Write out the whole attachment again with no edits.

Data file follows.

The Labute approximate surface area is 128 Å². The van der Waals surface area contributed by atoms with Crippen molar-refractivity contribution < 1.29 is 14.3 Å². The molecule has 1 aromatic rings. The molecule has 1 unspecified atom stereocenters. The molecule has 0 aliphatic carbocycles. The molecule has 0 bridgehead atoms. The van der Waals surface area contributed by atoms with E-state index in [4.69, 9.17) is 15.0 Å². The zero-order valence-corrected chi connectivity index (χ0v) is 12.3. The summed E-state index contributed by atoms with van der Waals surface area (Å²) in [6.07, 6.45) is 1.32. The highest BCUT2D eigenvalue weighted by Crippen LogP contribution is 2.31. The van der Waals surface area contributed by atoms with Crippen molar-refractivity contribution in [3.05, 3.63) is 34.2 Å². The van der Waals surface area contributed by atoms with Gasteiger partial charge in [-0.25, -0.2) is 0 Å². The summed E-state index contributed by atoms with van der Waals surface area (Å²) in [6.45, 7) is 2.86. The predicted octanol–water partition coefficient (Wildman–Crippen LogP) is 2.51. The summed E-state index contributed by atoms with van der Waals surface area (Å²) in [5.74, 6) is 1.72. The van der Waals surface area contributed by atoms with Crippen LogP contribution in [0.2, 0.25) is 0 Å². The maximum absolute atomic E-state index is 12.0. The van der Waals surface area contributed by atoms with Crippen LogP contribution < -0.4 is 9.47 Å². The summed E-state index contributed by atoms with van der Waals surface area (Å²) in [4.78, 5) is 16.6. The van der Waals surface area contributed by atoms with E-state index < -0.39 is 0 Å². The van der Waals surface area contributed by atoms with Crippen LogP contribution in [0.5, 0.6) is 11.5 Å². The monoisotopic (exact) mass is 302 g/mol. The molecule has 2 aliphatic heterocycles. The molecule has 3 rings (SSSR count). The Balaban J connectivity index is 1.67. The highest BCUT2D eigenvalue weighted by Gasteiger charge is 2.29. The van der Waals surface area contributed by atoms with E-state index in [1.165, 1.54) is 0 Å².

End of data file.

The Labute approximate surface area is 128 Å². The van der Waals surface area contributed by atoms with Crippen molar-refractivity contribution < 1.29 is 14.3 Å². The molecule has 1 aromatic rings. The molecule has 1 unspecified atom stereocenters. The molecule has 0 aliphatic carbocycles. The molecule has 0 bridgehead atoms. The van der Waals surface area contributed by atoms with E-state index in [4.69, 9.17) is 15.0 Å². The zero-order valence-corrected chi connectivity index (χ0v) is 12.3. The summed E-state index contributed by atoms with van der Waals surface area (Å²) in [6.07, 6.45) is 1.32. The highest BCUT2D eigenvalue weighted by Crippen LogP contribution is 2.31. The van der Waals surface area contributed by atoms with Crippen molar-refractivity contribution in [3.05, 3.63) is 34.2 Å². The van der Waals surface area contributed by atoms with Gasteiger partial charge in [-0.25, -0.2) is 0 Å². The summed E-state index contributed by atoms with van der Waals surface area (Å²) in [6.45, 7) is 2.86. The predicted octanol–water partition coefficient (Wildman–Crippen LogP) is 2.51. The summed E-state index contributed by atoms with van der Waals surface area (Å²) in [5.74, 6) is 1.72. The van der Waals surface area contributed by atoms with Crippen LogP contribution in [0.2, 0.25) is 0 Å². The maximum absolute atomic E-state index is 12.0. The van der Waals surface area contributed by atoms with Crippen LogP contribution < -0.4 is 9.47 Å². The summed E-state index contributed by atoms with van der Waals surface area (Å²) in [4.78, 5) is 16.6. The van der Waals surface area contributed by atoms with E-state index < -0.39 is 0 Å². The van der Waals surface area contributed by atoms with Crippen LogP contribution in [0.5, 0.6) is 11.5 Å². The monoisotopic (exact) mass is 302 g/mol. The molecule has 2 aliphatic heterocycles. The molecule has 3 rings (SSSR count). The Balaban J connectivity index is 1.67. The highest BCUT2D eigenvalue weighted by Gasteiger charge is 2.29. The van der Waals surface area contributed by atoms with E-state index in [1.165, 1.54) is 0 Å².